HONG KONG—Hong Kong's pro-democracy online Citizens' Radio station aired its final show on Friday and will cease operations owing to what its founder described as a "dangerous" political situation and the freezing of its bank account.
Launched in 2005 by veteran activist Tsang Kin-shing, the Cantonese-language broadcaster gained a steady following for its hard-hitting talk shows that were critical of authorities, as well as its years-long campaign for press freedom.
Its closure marks a further erosion of Hong Kong's media diversity, critics say. A China-imposed national security law has already led to the shutting of other liberal outlets including the Apple Daily newspaper and Stand News.
"We had no choice but to suspend broadcasting after tonight's show," Tsang told reporters before the final broadcast in which all of the station's hosts squeezed into a small studio to bid farewell.
"Hong Kong's politics faces a cliff-like change. Even if we invite guests to the programme, they cannot speak freely, because the red line is everywhere."
Authorities have clamped down on dissent in the former British colony and arrested more than 250 activists under the national security law, following a pro-democracy movement in 2019 that drew millions onto the streets.
"Thank you for your support over the past 18 years. Hope to see you soon!" Tsang said.
Hang Seng Bank used different "excuses to freeze his radio station's bank account, he said, including signature problems to block him from receiving donations and withdrawing money.
"Because our resources are very limited, the rent can only be paid until August."
Hang Seng Bank declined to comment.
Jimmy Pang, a host at Citizens' Radio, was defiant during what he called an important night in Hong Kong's broadcasting history. "Mic off doesn't mean we can no longer speak out," he said.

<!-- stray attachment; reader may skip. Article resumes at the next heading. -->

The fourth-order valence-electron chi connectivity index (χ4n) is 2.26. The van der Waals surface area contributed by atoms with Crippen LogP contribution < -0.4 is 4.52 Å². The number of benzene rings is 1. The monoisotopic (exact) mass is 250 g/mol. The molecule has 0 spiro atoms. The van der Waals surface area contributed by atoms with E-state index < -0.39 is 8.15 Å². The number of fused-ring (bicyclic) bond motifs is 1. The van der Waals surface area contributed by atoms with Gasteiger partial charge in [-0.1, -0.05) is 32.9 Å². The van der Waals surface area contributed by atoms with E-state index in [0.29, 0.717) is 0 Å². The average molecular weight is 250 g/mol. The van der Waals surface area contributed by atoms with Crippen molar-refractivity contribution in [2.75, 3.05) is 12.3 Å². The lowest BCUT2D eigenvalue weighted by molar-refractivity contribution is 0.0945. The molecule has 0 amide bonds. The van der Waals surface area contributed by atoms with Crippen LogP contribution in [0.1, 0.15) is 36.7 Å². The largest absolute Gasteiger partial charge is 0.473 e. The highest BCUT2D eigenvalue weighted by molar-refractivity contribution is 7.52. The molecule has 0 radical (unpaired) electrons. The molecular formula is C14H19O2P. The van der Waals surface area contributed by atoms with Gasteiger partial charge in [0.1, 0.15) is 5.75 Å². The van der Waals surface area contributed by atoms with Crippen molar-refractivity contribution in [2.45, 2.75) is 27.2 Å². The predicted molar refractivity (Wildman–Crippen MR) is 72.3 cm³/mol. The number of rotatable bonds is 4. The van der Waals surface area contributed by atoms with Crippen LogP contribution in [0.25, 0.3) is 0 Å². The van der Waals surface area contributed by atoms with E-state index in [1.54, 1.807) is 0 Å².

Hong Kong authorities have repeatedly said that media freedoms are respected and enshrined in city laws. The government denies cracking down on dissent but has said the protests in 2019 threatened the stability upon which the financial hub's economic success depends.
Media rights group Reporters Without Borders (RSF), ranked Hong Kong 140th out of 180 in its annual global media freedom index this year, down from 73 before the national security law was enacted in 2020.
"For nearly two decades, Citizens' Radio has been an emblematic contributor to Hong Kong's independent broadcasting landscape and its shutdown would be an irreplaceable loss for media diversity," the press freedom group's East Asia director, Cédric Alviani, said in a statement.
Citizens' Radio applied for a broadcasting licence in 2005 but it was never granted. It set up FM transmitters at the top of the city's iconic Lion Rock mountain and was raided by the Office of the Communications Authority (OFCA) for allegedly using an illegal radio transmitter. The station continued to broadcast online.
In 2019, four masked men wielding bats and hammers barged into the station after smashing through its glass door. No arrests were made.
OFCA declined to comment on the closure or erosion of press freedom but said the station was internet-based and "not a sound broadcasting licensee" under telecommunications laws.
A national security case against Apple Daily and its tycoon founder, Jimmy Lai, will begin in September. The maximum sentence is life imprisonment.
In October, a verdict will be handed down in a sedition trial against two editors at the now shuttered Stand News.
Hong Kong returned to Chinese rule in 1997 under a "one country, two systems" agreement aimed a preserving its freedoms for 50 years.
"I am 67 years old. I don't know if I can witness it," Tsang said. "I hope that young people will continue to stick to their ideals, stick to their beliefs that there will be a tomorrow."
(Reporting by Jessie Pang; editing by James Pomfret, Robert Birsel and Richard Chang)